The most monocle-dropping tech acquisitions of the past five years

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The most monocle-dropping tech acquisitions of the past five years

Looking at the roster of tech’s most notable acquisitions is like opening a time capsule not just of companies, but of the attitudes that surrounded them. For example, Facebook’s purchase of WhatsApp makes total sense now, but when the deal was announced in 2014, a lot of people, especially in the U.S., didn’t quite grasp why a messaging app was worth $19 billion. This is a list of tech deals from the past half decade that were surprising because of their size, impact or seeming randomness. Some have paid off, while others (cough*Microsoft-Nokia*cough) remain head-scratchers.

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April 2012: Facebook agrees to buy Instagram for $1 billion

Facebook had been working on a standalone photo app, so its acquisition of Instagram wasn’t shocking—but the $1 billion price tag was widely derided because Instagram made no revenue at the time. But the deal has paid off. In its last earnings report, Facebook said Instagram now has 700 million users—a gigantic increase from 30 million when the acquisition was announced. While Instagram’s revenue is still undisclosed, the launch of its Snapchat clone, Stories, was successful enough to pressure Snap’s user growth—sweet revenge considering that Snap CEO Evan Spiegel reportedly turned down a $3 billion offer from Facebook in 2013.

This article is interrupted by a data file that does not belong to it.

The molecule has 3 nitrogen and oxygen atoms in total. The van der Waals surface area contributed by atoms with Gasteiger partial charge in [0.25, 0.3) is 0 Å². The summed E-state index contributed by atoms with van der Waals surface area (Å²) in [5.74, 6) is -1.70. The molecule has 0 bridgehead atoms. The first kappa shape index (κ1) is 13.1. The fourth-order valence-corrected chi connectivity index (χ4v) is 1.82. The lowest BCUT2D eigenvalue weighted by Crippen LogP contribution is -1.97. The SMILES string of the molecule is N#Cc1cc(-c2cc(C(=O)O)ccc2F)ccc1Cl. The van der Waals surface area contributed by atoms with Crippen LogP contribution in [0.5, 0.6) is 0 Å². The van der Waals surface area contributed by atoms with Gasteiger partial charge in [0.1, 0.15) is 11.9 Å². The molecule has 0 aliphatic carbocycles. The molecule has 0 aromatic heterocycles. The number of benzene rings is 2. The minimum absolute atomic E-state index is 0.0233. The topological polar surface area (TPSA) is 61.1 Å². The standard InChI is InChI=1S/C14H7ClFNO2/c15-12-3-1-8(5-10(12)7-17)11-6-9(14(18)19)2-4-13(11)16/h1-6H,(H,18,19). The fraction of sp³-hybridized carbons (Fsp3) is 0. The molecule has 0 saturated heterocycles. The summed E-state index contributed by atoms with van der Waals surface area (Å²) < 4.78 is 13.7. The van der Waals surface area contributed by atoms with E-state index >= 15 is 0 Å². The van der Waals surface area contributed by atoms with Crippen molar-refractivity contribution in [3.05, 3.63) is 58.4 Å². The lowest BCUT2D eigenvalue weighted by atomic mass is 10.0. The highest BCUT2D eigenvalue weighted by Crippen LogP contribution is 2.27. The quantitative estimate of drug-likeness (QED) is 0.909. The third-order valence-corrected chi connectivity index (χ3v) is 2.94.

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May 2013: Yahoo confirms it will buy Tumblr for $1.1 billion

While Yahoo hoped its acquisition of Tumblr would let it tap into younger demographics, the platform’s users were horrified by the deal, reacting in the same way they would have if their parents started their own Tumblrs. Despite Yahoo CEO Marissa Mayer’s now famous promise “not to screw it up,” the company wrote down the value of its Tumblr acquisition two times last year, citing lower-than-projected results.

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June 2013: Google agrees to buy Waze for $1.1 billion

It’s not a mystery why Google would be interested in a crowdsourced location app and Waze had been widely viewed as a potential acquisition target for months. The news came as a surprise, however, because speculation had pinned Facebook and Apple as potential buyers, not Google.

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August 2013: Amazon says it will pay about $1 billion for Twitch